Subscribe to E-Newsletter December 12, 2013

Dear Friends,

Senator Andy DinnimanMany of you reached out to me to oppose Chris Abruzzo as the next secretary of the Pennsylvania Department of Environmental Protection. Please know that I voted “No” to Mr. Abruzzo’s confirmation on Dec. 10.

I opposed Mr. Abruzzo’s confirmation because of his recent remarks about climate change and also because of his unsatisfactory response to concerns I raised about the growing number of natural-gas pipeline projects throughout Chester County.

First in terms of climate change, Mr. Abruzzo testified on December 4 that he knew of no adverse impacts on humans, animals or plants and that anyway, Pennsylvania was doing “its fair share” to address climate change.

I disagree with Mr. Abruzzo on both counts.

The year 2012 was the 36th consecutive year that the global temperature was above average, according to the National Oceanic and Atmospheric Administration. And it was the warmest year on record for the continental United States. That year Western wildfires caused an estimated $1 billion in damage, and such fires burned more than 9.3 million acres nationwide.

Higher temperatures also affect public health – often in the form of cardiovascular and respiratory diseases. The higher the temperature the higher the concentration of ground-level ozone, which in turn increases the severity of asthma, chronic obstructive pulmonary disease, and other respiratory ailments.

These are just some of climate change’s adverse effects that I believe Pennsylvania’s top environmental official should be aware of. Because Mr. Abruzzo was unaware, I voted against his confirmation.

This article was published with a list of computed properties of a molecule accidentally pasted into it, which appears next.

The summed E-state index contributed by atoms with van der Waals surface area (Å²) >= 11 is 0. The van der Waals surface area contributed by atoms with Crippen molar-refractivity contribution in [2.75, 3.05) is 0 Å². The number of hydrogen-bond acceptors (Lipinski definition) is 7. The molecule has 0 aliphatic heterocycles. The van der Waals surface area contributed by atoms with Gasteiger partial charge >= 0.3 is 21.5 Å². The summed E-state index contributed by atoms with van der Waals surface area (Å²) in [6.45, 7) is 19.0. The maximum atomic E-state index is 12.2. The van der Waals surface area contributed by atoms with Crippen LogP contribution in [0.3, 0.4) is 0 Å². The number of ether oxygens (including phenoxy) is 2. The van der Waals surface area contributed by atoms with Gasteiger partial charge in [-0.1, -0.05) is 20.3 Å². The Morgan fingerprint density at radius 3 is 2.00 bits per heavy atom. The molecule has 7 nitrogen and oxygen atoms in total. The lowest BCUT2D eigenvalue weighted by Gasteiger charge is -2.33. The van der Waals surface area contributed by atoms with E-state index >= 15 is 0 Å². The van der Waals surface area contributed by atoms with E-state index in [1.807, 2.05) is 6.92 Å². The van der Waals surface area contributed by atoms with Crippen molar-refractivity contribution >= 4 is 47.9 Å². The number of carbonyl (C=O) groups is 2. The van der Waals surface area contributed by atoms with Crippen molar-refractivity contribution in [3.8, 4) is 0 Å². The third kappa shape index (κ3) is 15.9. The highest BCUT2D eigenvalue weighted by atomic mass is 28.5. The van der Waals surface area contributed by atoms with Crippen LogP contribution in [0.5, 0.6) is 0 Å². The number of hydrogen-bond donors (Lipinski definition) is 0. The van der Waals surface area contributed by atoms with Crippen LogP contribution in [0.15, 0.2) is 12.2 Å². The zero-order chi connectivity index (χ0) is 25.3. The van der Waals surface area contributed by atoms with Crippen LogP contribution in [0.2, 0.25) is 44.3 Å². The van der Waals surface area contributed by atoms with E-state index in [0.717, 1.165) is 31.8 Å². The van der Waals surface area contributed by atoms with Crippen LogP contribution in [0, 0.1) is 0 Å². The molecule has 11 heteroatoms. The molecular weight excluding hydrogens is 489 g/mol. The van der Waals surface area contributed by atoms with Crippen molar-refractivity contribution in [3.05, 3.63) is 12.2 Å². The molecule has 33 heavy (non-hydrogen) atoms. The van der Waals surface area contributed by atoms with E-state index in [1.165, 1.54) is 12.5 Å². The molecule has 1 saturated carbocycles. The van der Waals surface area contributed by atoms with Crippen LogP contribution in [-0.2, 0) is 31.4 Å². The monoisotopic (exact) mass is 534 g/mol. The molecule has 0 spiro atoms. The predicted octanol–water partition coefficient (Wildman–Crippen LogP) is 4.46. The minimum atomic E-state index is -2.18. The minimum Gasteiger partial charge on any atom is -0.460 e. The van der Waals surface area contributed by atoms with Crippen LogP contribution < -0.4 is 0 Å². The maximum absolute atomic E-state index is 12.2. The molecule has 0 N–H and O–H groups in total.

The other reason I voted against Mr. Abruzzo relates to the growing number of natural-gas pipelines cutting through Chester County. More and more are being constructed to carry natural gas from the Marcellus Shale to coastal markets or to ports for export. Their construction brings obvious negative effects to our natural resources – in the form of lost trees and vegetation, increased soil erosion and potentially harmful crossings of our rivers and streams – and property values.

In a private meeting and at a Dec. 4 public hearing, I asked Mr. Abruzzo about legislation to better protect natural resources from pipeline projects and to better notify residents when pipeline projects are proposed for their communities.

While Mr. Abruzzo testified on Dec. 4 that he would take a “leadership role” in dealing with these issues, he showed less enthusiasm to specific steps I proposed, such as having pipeline companies replace protected lands that are harmed by their pipelines, having companies ensure that pipeline projects do not worsen local stormwater problems, and having the DEP post more pipeline-project information on its website so it’s more accessible to the public.

One positive to come out of this recently completed confirmation process was the public discussion of critical environmental issues, including climate change and the impacts of natural gas pipelines. While clean air, water and soil are global issues, critical decisions are often made at the local or state levels – be they the siting of a natural-gas pipeline or the selection of Pennsylvania’s top environmental official.

Thank you again for contacting me prior to this important vote. Be assured that I will continue to work with the Pennsylvania Department of Environmental Protection, local organizations and individuals to safeguard Pennsylvania’s and Chester County’s natural treasures.

Respectfully,

Andy Dinniman
State Senator - 19th District

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Offices of State Senator Andy Dinniman

www.senatordinniman.com

 

District Office
One North Church Street
West Chester, PA 19380
Phone: 610.692.2112
Fax: 610.436.1721
Monday-Friday: 8:30 a.m. to 5 p.m.

Harrisburg Office
Senate Box 203019
183 Capitol Building
Harrisburg, PA 17120-3019
Phone: 717.787.5709
Fax: 717.787.4384

 
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